COVID-19 is finally forcing the medical profession to recognize the value of using iPads

Many industrial, sales, and even restaurant jobs have found that providing iPads to staff can improve efficiency and communication. Because the coronavirus is so very contagious, hospital patients, nursing home and convalescent facility residents, and others who either have or are vulnerable to getting the virus have been separated from their families and other natural support systems. Using iPads to allow communication provides a more humane and helpful atmosphere for both the clients and the providers. Once the iPads became available, their uses for other purposes became obvious.

Another huge area of change has been in medical offices where a billable service can be provided thru what is now routinely labeled “telehealth.” Physical therapy instruction can be given, discussions of symptoms or concerns can be had — basically anything that doesn’t require removal of fluids or manipulation of the body. Medicare and health insurance companies have been quick to adapt to telehealth as the only method that will enable healthcare to be provided where the patient and doctor can’t be face to face. Remote communities have used this approach but the wide application has been almost revolutionary.

Unlike pilot projects attempting to insert iPads into the medical community have not been as successful as hoped, this disaster may make them so acceptable and ubiquitous that there will no longer be an issue as to their use.

iPads Are Crucial Health Care Tools in Combating Covid-19

Hospitals are deploying tablets and smartphones to protect staff, preserve protective equipment, and help patients connect with loved ones.

Bird's eye view of doctors using an ipad
Doctors at Massachusetts General Hospital, some of whom have resisted telehealth efforts in the past, have rapidly adopted the technology during the Covid-19 pandemic.PHOTOGRAPH: GETTY IMAGES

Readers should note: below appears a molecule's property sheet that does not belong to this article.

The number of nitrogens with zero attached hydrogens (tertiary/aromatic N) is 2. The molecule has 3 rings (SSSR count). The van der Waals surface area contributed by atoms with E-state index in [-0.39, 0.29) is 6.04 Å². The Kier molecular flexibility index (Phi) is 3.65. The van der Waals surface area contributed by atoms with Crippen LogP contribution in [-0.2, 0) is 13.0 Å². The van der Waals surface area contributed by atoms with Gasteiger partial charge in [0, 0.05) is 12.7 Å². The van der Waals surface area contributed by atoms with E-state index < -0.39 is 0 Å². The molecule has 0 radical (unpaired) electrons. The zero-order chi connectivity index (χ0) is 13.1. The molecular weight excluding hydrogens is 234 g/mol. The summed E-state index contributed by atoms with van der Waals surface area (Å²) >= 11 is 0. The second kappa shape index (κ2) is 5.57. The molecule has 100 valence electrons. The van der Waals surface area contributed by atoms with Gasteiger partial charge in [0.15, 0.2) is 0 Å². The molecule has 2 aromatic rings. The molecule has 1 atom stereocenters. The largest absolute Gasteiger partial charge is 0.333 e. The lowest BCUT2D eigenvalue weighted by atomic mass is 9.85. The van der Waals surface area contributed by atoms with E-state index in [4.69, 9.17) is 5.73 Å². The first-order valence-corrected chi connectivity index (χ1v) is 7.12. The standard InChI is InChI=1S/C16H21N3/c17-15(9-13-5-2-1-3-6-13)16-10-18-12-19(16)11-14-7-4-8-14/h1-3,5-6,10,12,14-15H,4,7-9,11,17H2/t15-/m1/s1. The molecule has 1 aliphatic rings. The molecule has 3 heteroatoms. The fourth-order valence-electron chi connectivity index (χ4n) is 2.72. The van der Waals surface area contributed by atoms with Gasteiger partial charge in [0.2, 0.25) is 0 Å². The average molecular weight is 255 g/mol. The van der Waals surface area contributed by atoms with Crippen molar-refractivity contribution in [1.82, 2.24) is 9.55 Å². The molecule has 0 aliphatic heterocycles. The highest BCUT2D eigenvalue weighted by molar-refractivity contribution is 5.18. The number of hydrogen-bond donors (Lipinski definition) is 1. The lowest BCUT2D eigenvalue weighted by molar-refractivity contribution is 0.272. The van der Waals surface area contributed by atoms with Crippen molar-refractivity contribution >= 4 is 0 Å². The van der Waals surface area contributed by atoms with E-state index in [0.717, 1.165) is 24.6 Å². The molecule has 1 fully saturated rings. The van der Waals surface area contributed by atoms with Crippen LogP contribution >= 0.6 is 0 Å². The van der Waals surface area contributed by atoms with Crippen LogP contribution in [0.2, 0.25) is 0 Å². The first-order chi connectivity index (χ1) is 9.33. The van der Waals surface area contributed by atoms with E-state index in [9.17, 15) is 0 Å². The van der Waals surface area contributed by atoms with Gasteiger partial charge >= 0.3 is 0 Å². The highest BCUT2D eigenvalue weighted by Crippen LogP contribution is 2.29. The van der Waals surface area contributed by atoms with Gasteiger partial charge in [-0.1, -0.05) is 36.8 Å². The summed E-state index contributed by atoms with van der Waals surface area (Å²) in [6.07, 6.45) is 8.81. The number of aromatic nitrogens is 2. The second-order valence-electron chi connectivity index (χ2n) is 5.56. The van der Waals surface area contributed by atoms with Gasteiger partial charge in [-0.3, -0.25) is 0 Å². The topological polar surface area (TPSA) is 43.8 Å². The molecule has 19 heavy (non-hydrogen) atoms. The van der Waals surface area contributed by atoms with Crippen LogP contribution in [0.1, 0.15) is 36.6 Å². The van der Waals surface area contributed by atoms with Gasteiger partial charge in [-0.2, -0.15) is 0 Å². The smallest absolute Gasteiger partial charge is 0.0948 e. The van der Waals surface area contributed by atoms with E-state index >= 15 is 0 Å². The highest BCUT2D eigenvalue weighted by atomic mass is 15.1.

OVER THE PAST three weeks, Massachusetts General Hospital has undergone a transformation. Like most US hospitals these days, a palpable tension hangs over the building. The halls are quiet and devoid of visitors, isolation wards are filling with patients, and staff are dressed in extensive protective gear. There’s an unusual stillness in the air.

The usual daily gaggles of doctors and residents moving from bed to bed to conduct rounds has been replaced by a lone physician, clad in protective equipment, escorting a laptop on a cart around the hospital. Doctors participate virtually through an app the hospital has configured to facilitate medical care while limiting potential exposure by staff. Some doctors join virtual rounds from a sanitized conference room down the hall where they sit 6 feet apart, others from their homes.

Read all of our coronavirus coverage here.

In the isolation wards, Covid-19 patients rest in rooms equipped with iPads mounted to IV poles using a gizmo designed to secure tablets to boats. The iPads include software that makes them virtual extensions of Mass General’s 2,000 nurses. Nurses can use the devices to check on and communicate with patients without donning masks, gloves, and other precious protective gear, and risk exposing themselves to the virus.

In the three weeks since the system was deployed, Mass General says its use of personal protective equipment, or PPE, has fallen by half, helping the hospital cope with a nationwide shortage. It has also converted longtime opponents of telemedicine in hospitals into fierce advocates of the technology.

As the pandemic worsens, hospitals from California to Texas to New York are hastily building virtual care systems using tablets and smartphones, with similarly promising results. Many began as slapdash efforts to provide patients with high-quality care and access to the outside world amid visitor restrictions and supply shortages, but hospital officials say they have been surprised by the programs’ impact.

“This digital surge that is preceding the actual Covid-19 patient surge is going to transform health care permanently in the United States,” said Dr. Lee Schwamm, who leads Mass General’s Center for TeleHealth.

Dr. Lee Schwamm demonstrates how nurses use Mass General’s new virtual care system to check on patients remotely.COURTESY OF MASSACHUSETTS GENERAL HOSPITAL

Other health care providers agree. The Harris Health System in Houston initially turned to tablets to help ration PPE by limiting the number of staff members who entered the rooms of Covid-19 patients in isolation at its three hospitals. Officials soon realized the program could do more for providers and patients alike.